Further edit- I don't begrudge parents working to get the best for their kids, but I do expect BPS to try to offer equal educational opportunities as much as possible. I used to be involved in a school where weighted funding make a huge improvement to the school budget, because it wasn't the Haley or the Kilmer, etc... I worry that in this time of transition, the 'have' schools are once again loading up at the expense of the less connected.

    The 'have' schools

    By on

    I haven't done too much analysis of which schools are getting hit the hardest, although I know some parents who have done some work to compile that data. However, I thought you might be interested to read a take on the BPS budget that puts forward pretty much the exact opposite hypothesis:

    it may well be that McDonough chose to layoff staff in these schools rather than in poorer neighborhoods because he knew that Curley parents would organize and protest loudly, and that those responsible for cutting Federal and state school funding would hear ; and that their protests would matter more to these officials than if he himself were making them.

    Interesting

    By on

    Boston has had a fickle history with autonomous schools. It tried, with much fanfare, more than two decades ago to give all schools more control of budgeting, staffing, and curriculum decisions. But that effort faltered because of resistance from the teachers union, the refusal of various departments in the central office to relinquish control, and a change in superintendents.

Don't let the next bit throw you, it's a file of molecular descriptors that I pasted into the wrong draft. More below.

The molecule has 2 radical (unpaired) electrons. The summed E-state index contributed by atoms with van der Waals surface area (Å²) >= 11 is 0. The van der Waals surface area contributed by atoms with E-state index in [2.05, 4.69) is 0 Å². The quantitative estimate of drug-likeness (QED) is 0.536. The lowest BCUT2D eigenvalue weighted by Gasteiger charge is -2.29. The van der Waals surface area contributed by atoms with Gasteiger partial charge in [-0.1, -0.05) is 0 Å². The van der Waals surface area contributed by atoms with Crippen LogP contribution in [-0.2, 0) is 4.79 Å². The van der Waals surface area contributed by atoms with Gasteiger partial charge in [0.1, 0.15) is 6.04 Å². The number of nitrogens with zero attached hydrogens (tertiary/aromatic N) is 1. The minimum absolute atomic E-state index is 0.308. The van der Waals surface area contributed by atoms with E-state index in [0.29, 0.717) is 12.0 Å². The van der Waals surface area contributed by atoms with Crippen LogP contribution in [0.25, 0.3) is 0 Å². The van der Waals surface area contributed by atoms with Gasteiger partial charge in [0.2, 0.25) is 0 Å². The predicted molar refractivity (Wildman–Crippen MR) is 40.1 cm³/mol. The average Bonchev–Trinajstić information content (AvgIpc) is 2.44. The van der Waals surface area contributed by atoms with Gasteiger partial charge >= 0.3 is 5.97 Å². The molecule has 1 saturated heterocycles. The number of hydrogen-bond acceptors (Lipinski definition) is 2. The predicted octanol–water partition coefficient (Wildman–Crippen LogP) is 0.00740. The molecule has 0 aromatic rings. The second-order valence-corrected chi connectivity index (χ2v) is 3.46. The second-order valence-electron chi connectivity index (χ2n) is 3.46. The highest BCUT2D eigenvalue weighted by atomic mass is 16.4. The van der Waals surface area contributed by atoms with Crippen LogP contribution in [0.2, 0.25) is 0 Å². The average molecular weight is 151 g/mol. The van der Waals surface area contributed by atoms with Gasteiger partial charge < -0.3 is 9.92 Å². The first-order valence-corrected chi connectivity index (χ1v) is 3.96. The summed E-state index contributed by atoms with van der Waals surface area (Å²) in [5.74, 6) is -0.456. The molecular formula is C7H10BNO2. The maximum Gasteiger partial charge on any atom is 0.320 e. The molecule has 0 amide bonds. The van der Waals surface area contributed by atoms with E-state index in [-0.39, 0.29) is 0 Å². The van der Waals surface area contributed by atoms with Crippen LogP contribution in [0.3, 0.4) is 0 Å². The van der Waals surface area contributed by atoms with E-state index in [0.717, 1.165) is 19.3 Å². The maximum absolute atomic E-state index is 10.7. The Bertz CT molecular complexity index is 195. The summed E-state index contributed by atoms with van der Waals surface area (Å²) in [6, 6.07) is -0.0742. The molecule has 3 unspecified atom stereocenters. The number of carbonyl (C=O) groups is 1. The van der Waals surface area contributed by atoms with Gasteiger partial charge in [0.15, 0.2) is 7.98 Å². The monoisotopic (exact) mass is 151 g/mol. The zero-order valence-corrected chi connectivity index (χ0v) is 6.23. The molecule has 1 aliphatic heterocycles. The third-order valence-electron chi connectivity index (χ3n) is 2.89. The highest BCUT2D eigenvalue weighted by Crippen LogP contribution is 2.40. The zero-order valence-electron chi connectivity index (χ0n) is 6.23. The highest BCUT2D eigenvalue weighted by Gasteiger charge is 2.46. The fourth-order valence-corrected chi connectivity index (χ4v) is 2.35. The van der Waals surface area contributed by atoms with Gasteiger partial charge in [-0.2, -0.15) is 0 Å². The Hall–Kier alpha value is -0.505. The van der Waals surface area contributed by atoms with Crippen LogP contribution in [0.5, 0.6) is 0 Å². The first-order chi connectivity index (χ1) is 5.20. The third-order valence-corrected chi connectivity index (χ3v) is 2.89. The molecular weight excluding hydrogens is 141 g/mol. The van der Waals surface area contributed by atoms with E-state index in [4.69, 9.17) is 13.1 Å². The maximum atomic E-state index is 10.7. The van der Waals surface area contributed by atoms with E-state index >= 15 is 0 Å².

So the problem is selfish adults looking out for their own interests - not the kids. And we've given the heirs to this the keys to the kingdom over the past 3 years to the tune of $150 million in budget increases. Hmmm...

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    I'm sure it was a little more

    By on

    I'm sure it was a little more complicated than that, but even if it was that simple, that was two decades ago. Something that happened two decades ago shouldn't stop anybody from doing something today. There are plenty of great schools in Boston with school autonomy and plenty of great schools without it. Here is a list of about 40 schools that are great. Some have school autonomy and some don't. It's not a magic bullet and doesn't make sense for every school.

    Charles Sumner, Charles Taylor, George Conley, James Otis, John D. Philbrick, Joseph P. Manning, Manassah E. Bradley, Nathan Hale, Paul J. Kennedy, Dr. William Henderson, Phineas Bates, Josiah Quincy, Roger Clap, Samuel Mason, William Monroe Trotter, Lyon K-8, Elliot Elementary, Franklin Roosevelt, Joseph Hurley, Joyce Kilmer, Richard Murphy, Orchard Gardens, William Ohrenberger, Lyndon, Warren-Prescott, Rafael Hernandez, Fenway, New Mission, BLA, BLS, O'Bryant, Ellis Mendell, Curley K-8, BCLA, BAA, Mission Hill, Tech Boston, Quincy Upper, Margarita Muniz, Mozart... and I am sure many parents seeing this list would add other schools.

    the latest addition to your list

    By on

    I am confident that Boston Green Academy belongs on your list. As the most improved school in the district, second most improved in the state, Interim Superintendent McDonough recently declared our school to be "the pride of Boston Public Schools." We are doing amazing things here in just the third year of existence. Keep your eyes open for more achievements by BGA!